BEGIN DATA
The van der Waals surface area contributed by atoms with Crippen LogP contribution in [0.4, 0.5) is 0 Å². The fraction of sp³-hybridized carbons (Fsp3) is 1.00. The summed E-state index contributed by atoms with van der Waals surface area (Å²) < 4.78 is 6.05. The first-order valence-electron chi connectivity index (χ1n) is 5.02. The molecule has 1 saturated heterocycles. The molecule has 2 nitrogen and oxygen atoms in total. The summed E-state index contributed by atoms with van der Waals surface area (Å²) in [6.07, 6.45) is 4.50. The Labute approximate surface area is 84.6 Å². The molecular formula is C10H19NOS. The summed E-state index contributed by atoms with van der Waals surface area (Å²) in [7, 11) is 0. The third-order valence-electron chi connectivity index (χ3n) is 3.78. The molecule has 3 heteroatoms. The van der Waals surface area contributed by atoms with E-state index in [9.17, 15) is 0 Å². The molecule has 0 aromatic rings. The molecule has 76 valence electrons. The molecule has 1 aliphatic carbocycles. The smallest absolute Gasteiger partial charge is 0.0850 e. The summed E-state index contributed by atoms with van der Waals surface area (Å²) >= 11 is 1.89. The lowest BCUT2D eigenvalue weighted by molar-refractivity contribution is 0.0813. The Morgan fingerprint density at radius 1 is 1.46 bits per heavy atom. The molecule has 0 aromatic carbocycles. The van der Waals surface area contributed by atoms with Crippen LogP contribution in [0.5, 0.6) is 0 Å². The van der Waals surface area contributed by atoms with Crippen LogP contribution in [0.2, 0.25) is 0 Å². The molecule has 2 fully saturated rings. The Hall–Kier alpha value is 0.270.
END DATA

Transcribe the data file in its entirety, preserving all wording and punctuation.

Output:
The van der Waals surface area contributed by atoms with Crippen LogP contribution in [0.4, 0.5) is 0 Å². The fraction of sp³-hybridized carbons (Fsp3) is 1.00. The summed E-state index contributed by atoms with van der Waals surface area (Å²) < 4.78 is 6.05. The first-order valence-electron chi connectivity index (χ1n) is 5.02. The molecule has 1 saturated heterocycles. The molecule has 2 nitrogen and oxygen atoms in total. The summed E-state index contributed by atoms with van der Waals surface area (Å²) in [6.07, 6.45) is 4.50. The Labute approximate surface area is 84.6 Å². The molecular formula is C10H19NOS. The summed E-state index contributed by atoms with van der Waals surface area (Å²) in [7, 11) is 0. The third-order valence-electron chi connectivity index (χ3n) is 3.78. The molecule has 3 heteroatoms. The van der Waals surface area contributed by atoms with E-state index in [9.17, 15) is 0 Å². The molecule has 0 aromatic rings. The molecule has 76 valence electrons. The molecule has 1 aliphatic carbocycles. The smallest absolute Gasteiger partial charge is 0.0850 e. The summed E-state index contributed by atoms with van der Waals surface area (Å²) >= 11 is 1.89. The lowest BCUT2D eigenvalue weighted by molar-refractivity contribution is 0.0813. The Morgan fingerprint density at radius 1 is 1.46 bits per heavy atom. The molecule has 0 aromatic carbocycles. The van der Waals surface area contributed by atoms with Crippen LogP contribution in [0.5, 0.6) is 0 Å². The van der Waals surface area contributed by atoms with Crippen LogP contribution in [0.2, 0.25) is 0 Å². The molecule has 2 fully saturated rings. The Hall–Kier alpha value is 0.270.